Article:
And while adamant cash for the national side’s junior teams will be ring-fenced, Southgate said: “If there was one area I am worried about with how coronavirus might affect development, it’s will there be a couple of 17 or 18-year-olds who have missed their moment?
With the season being paused in March and only just beginning to start up again, some youngsters will have missed their chance to grab a spot in Premier League first teams.
Tottenham’s Harry Kane and Manchester United’s Marcus Rashford have been examples to the next generation but England manager Gareth Southgate has concerns for the future
“And you just don’t know what that period of weeks and weeks and weeks without training will do to them.
England boss Gareth Southgate is worried coronavirus could mean England missing out on a new Harry Kane or Marcus Rashford.
“For example, with Kane or Rashford not being available for the final part of the season, would Spurs or Man United have played some younger ones?
“That’s my concern. Will one or two people just miss the opportunity that would have come their way in this period?”
“You’ll have kids who’ve missed four or five months of playing. That’s like having a very serious injury.
“The first teams are all back but the academies are not – and it’s not clear when they’ll start again.
Southgate says the idea he continued to receive his wages in full while there were no international fixtures and other FA employees were being furloughed was out of the question.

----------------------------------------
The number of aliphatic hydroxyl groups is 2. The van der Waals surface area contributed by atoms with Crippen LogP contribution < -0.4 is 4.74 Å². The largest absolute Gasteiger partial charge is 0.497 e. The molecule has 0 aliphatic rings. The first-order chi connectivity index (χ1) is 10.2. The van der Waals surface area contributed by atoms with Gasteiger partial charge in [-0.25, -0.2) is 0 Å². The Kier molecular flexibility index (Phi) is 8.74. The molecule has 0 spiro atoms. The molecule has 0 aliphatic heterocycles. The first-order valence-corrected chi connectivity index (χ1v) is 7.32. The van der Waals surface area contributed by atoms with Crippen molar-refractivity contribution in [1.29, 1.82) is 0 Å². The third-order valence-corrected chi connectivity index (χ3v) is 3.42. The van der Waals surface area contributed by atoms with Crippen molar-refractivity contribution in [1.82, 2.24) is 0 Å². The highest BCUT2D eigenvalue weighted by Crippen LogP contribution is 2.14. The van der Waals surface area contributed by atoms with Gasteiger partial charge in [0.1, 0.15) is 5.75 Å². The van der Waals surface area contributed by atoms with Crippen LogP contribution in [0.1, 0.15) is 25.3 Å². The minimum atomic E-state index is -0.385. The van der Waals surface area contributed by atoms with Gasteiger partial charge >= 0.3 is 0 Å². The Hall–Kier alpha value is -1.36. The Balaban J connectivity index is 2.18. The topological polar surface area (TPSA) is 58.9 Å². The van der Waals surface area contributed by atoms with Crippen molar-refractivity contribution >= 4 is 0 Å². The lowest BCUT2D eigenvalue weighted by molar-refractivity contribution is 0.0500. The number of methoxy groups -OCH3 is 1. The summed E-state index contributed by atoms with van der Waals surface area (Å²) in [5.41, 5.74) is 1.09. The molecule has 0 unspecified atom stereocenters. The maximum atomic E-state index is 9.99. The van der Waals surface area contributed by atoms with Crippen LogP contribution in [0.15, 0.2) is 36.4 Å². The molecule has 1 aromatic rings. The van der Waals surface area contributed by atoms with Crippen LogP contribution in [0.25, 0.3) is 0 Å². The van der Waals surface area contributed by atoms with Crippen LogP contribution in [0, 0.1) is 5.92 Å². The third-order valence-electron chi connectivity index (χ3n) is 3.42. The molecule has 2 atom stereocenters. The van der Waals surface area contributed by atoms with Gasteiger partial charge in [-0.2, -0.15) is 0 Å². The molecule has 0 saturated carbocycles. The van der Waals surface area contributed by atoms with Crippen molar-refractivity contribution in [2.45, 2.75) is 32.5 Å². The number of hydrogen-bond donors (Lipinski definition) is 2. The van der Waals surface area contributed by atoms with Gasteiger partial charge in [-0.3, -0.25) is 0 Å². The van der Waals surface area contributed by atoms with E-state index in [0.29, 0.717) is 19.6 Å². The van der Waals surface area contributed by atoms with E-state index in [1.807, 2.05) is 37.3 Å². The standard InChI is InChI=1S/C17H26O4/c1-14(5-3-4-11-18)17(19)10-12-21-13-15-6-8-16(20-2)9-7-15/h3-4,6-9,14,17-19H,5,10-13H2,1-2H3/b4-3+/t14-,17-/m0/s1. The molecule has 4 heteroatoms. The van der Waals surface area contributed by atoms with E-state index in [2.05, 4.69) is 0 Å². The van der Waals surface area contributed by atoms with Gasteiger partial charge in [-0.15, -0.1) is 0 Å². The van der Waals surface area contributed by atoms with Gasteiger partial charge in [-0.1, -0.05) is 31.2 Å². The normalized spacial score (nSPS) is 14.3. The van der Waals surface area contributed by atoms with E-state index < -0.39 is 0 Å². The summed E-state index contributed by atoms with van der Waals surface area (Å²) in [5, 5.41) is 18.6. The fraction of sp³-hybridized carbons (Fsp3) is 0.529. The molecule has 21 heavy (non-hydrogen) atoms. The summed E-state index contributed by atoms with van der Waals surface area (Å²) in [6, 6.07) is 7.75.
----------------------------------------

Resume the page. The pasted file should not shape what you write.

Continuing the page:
The England boss, who earns £3million a year, agreed to a 30 per cent salary reduction in April after the FA estimated they could lose up to £150million following the Covid-19 outbreak.
Southgate insists taking a hefty pay cut because of coronavirus was a ‘no-brainier’.
“Firstly, I can’t fulfill the whole part of my job at the moment – that’s clear.
The Three Lions chief said: “For me, it’s straightforward leadership – and something I felt strongly about.
“Though I have taken up other responsibilities in the period, it just didn’t feel right not to be contributing to the bigger picture.
“It was a no-brainer as far as I was concerned.”
“Second, I’d be the highest earner in an organisation in financial difficulty, where there’s a necessity to furlough people and make budget cuts.